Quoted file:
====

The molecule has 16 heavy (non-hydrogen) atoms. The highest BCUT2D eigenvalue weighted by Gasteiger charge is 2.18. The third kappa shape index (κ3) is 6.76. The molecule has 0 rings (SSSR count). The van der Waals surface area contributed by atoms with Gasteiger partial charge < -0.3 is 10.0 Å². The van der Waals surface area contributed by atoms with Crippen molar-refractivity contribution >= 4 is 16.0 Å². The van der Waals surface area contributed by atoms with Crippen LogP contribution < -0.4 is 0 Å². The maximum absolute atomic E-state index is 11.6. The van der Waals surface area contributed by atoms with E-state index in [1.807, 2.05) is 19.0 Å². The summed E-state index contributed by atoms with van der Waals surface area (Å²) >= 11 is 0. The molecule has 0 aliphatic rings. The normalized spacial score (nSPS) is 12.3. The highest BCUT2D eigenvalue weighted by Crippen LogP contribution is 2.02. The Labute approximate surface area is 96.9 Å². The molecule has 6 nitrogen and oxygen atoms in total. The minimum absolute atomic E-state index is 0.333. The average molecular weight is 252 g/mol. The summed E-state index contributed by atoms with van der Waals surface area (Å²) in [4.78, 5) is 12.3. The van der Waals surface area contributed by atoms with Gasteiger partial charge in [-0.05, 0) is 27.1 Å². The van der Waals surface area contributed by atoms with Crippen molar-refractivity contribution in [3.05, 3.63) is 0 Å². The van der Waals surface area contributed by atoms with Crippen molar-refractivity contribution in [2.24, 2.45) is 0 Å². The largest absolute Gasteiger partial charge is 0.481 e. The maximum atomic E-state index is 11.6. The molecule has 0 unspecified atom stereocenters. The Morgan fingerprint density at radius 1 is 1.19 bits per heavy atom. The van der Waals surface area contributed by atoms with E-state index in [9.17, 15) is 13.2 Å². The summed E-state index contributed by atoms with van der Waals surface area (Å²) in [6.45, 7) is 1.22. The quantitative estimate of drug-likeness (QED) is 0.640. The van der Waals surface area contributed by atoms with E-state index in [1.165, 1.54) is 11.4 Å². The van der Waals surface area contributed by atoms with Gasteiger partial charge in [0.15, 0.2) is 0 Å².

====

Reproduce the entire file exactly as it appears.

The molecule has 16 heavy (non-hydrogen) atoms. The highest BCUT2D eigenvalue weighted by Gasteiger charge is 2.18. The third kappa shape index (κ3) is 6.76. The molecule has 0 rings (SSSR count). The van der Waals surface area contributed by atoms with Gasteiger partial charge < -0.3 is 10.0 Å². The van der Waals surface area contributed by atoms with Crippen molar-refractivity contribution >= 4 is 16.0 Å². The van der Waals surface area contributed by atoms with Crippen LogP contribution < -0.4 is 0 Å². The maximum absolute atomic E-state index is 11.6. The van der Waals surface area contributed by atoms with E-state index in [1.807, 2.05) is 19.0 Å². The summed E-state index contributed by atoms with van der Waals surface area (Å²) >= 11 is 0. The molecule has 0 aliphatic rings. The normalized spacial score (nSPS) is 12.3. The highest BCUT2D eigenvalue weighted by Crippen LogP contribution is 2.02. The Labute approximate surface area is 96.9 Å². The molecule has 6 nitrogen and oxygen atoms in total. The minimum absolute atomic E-state index is 0.333. The average molecular weight is 252 g/mol. The summed E-state index contributed by atoms with van der Waals surface area (Å²) in [4.78, 5) is 12.3. The van der Waals surface area contributed by atoms with Gasteiger partial charge in [-0.05, 0) is 27.1 Å². The van der Waals surface area contributed by atoms with Crippen molar-refractivity contribution in [3.05, 3.63) is 0 Å². The van der Waals surface area contributed by atoms with Crippen molar-refractivity contribution in [2.24, 2.45) is 0 Å². The largest absolute Gasteiger partial charge is 0.481 e. The maximum atomic E-state index is 11.6. The molecule has 0 unspecified atom stereocenters. The Morgan fingerprint density at radius 1 is 1.19 bits per heavy atom. The van der Waals surface area contributed by atoms with E-state index in [9.17, 15) is 13.2 Å². The summed E-state index contributed by atoms with van der Waals surface area (Å²) in [6.45, 7) is 1.22. The quantitative estimate of drug-likeness (QED) is 0.640. The van der Waals surface area contributed by atoms with E-state index in [1.165, 1.54) is 11.4 Å². The van der Waals surface area contributed by atoms with Gasteiger partial charge in [0.15, 0.2) is 0 Å².